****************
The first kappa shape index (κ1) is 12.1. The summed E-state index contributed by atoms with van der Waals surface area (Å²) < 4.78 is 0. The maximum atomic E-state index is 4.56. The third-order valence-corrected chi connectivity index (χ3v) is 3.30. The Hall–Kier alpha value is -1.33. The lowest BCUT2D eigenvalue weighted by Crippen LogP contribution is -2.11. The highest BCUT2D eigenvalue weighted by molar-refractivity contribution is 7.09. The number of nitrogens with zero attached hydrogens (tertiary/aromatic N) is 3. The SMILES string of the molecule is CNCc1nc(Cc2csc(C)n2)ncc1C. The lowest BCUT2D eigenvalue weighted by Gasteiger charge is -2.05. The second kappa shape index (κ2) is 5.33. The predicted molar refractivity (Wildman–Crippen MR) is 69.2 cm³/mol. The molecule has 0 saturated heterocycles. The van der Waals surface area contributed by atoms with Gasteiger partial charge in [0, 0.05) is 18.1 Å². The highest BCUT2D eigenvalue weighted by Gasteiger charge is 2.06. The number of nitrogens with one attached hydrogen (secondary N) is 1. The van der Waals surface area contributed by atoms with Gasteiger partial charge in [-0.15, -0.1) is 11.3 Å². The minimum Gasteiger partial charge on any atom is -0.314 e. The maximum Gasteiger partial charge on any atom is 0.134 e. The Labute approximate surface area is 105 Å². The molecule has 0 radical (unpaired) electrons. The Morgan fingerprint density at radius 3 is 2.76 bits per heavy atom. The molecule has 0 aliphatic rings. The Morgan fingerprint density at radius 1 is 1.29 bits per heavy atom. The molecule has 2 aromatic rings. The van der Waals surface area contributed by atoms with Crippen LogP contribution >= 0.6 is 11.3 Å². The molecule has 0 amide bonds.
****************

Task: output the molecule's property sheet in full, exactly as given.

The first kappa shape index (κ1) is 12.1. The summed E-state index contributed by atoms with van der Waals surface area (Å²) < 4.78 is 0. The maximum atomic E-state index is 4.56. The third-order valence-corrected chi connectivity index (χ3v) is 3.30. The Hall–Kier alpha value is -1.33. The lowest BCUT2D eigenvalue weighted by Crippen LogP contribution is -2.11. The highest BCUT2D eigenvalue weighted by molar-refractivity contribution is 7.09. The number of nitrogens with zero attached hydrogens (tertiary/aromatic N) is 3. The SMILES string of the molecule is CNCc1nc(Cc2csc(C)n2)ncc1C. The lowest BCUT2D eigenvalue weighted by Gasteiger charge is -2.05. The second kappa shape index (κ2) is 5.33. The predicted molar refractivity (Wildman–Crippen MR) is 69.2 cm³/mol. The molecule has 0 saturated heterocycles. The van der Waals surface area contributed by atoms with Gasteiger partial charge in [0, 0.05) is 18.1 Å². The highest BCUT2D eigenvalue weighted by Gasteiger charge is 2.06. The number of nitrogens with one attached hydrogen (secondary N) is 1. The van der Waals surface area contributed by atoms with Gasteiger partial charge in [-0.15, -0.1) is 11.3 Å². The minimum Gasteiger partial charge on any atom is -0.314 e. The maximum Gasteiger partial charge on any atom is 0.134 e. The Labute approximate surface area is 105 Å². The molecule has 0 radical (unpaired) electrons. The Morgan fingerprint density at radius 3 is 2.76 bits per heavy atom. The molecule has 0 aliphatic rings. The Morgan fingerprint density at radius 1 is 1.29 bits per heavy atom. The molecule has 2 aromatic rings. The van der Waals surface area contributed by atoms with Crippen LogP contribution >= 0.6 is 11.3 Å². The molecule has 0 amide bonds.